lr When Your Chicks mope it's a sign that they are not t- digesting their food-the fore- runner of Roup, Gapes, Indiges- tion, Chill, or Bowel Troubles. TO COMBAT THIS foods must be given which pro- duce greater warmth of body, strengthen the digestive organs f and fortify them against the evil effects of cold and wet. SPRATT'S Chicken Meal & Chikko are the best foodsiprocumble for this result. Samples of Foods and book on /ma* "Poultry Culture" will be sent on receipt of three penny JKfj stamps to cover the cost of fM, packing and postage. ft SPRATT'S PATENT LTD. 24-25 Fenchurch St, London, E.C. j COVERDALES CHICKEN TONIC AN INDISPENSABLE NOURISHER AND STRENGTHENER I Prevents all CHICKEN Ailments, economical B in use for it. saves the lives of the sickly, ■ builds big frames, and makes STRONG, ■ HEALTHY BIRDS. ■ 1,1- PACKET IS ENOUGH FOR 40 CHICKENS I FOR 18 WEEKS. ■ 8 Packages: 3d., 6d., I/ and 2/6; or post free, 4d., Set., 1/3, and 3/ b A useful booklet How to Rear Every Chick Wi enclosed with each packet. ORDER TO-DAY FiiOM j £ GOVERDAIE'S POULTRY POWDER, Ltd., | YORK. i Agents—D. H. & T. Evans, The Stores, Pontshaen; \V. Thornton,. Chemist, Blaenavon; Saunders & Co., 9 Abergavenny; T. H. Pritchard. Bj Medical Hall, Abertillery; Hibbert IS nd Son, Ca- St., Cardiff; J. B Nicholas. Central Dru:: Stores, Llan- H I !oT#rT; T. Roberts and Son, Grooars. B .Iandrn-en F. E. Thomas, George B Sfrr^et. illaiidilo; E. Evans, Chemist, M Ammanford. H !'t!='="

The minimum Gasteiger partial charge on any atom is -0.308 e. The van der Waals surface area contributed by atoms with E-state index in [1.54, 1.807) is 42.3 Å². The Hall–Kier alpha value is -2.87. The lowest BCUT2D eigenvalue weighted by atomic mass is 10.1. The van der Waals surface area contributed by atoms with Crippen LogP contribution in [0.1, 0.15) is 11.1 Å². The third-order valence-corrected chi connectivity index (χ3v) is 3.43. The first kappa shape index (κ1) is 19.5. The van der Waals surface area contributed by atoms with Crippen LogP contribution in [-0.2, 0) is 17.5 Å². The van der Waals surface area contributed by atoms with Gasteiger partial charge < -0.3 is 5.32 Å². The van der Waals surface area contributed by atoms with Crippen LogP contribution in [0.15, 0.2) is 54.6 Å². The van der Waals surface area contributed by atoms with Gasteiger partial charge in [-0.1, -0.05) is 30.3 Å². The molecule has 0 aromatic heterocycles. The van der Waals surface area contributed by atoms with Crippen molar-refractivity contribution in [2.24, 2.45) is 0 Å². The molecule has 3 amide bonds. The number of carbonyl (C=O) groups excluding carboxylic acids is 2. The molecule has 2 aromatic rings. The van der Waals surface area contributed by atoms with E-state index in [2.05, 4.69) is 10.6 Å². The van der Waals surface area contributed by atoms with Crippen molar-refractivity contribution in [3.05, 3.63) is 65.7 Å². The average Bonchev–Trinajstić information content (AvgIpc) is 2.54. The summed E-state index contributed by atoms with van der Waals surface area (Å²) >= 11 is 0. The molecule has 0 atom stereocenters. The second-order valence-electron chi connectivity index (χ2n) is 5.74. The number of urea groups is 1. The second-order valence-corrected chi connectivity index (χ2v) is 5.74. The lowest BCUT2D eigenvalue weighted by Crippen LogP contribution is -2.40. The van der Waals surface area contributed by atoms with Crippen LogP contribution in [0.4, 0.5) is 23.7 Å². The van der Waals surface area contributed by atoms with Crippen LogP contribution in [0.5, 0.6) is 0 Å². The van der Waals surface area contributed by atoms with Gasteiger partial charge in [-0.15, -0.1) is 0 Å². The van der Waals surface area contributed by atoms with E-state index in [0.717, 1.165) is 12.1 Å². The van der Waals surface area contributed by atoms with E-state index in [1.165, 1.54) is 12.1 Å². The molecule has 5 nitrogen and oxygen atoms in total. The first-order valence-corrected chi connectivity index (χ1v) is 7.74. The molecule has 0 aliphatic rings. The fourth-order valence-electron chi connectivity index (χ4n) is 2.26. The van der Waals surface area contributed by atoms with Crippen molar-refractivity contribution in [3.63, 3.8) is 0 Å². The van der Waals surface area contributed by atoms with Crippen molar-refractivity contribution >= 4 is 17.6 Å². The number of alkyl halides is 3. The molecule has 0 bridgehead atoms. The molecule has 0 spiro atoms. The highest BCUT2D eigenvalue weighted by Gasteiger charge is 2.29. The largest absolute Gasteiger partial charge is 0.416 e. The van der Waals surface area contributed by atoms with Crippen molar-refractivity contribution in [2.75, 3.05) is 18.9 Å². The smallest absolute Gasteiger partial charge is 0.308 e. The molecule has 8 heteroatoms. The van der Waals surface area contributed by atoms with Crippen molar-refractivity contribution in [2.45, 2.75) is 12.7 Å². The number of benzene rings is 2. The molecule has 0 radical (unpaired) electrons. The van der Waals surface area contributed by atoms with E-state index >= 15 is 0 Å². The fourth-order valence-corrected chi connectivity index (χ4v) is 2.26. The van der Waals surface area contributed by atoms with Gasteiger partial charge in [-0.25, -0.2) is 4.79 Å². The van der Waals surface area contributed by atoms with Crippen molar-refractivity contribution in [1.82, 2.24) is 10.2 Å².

CARMARTHENSHIRE AGRICULTURAL EDUCATION COMMITTEE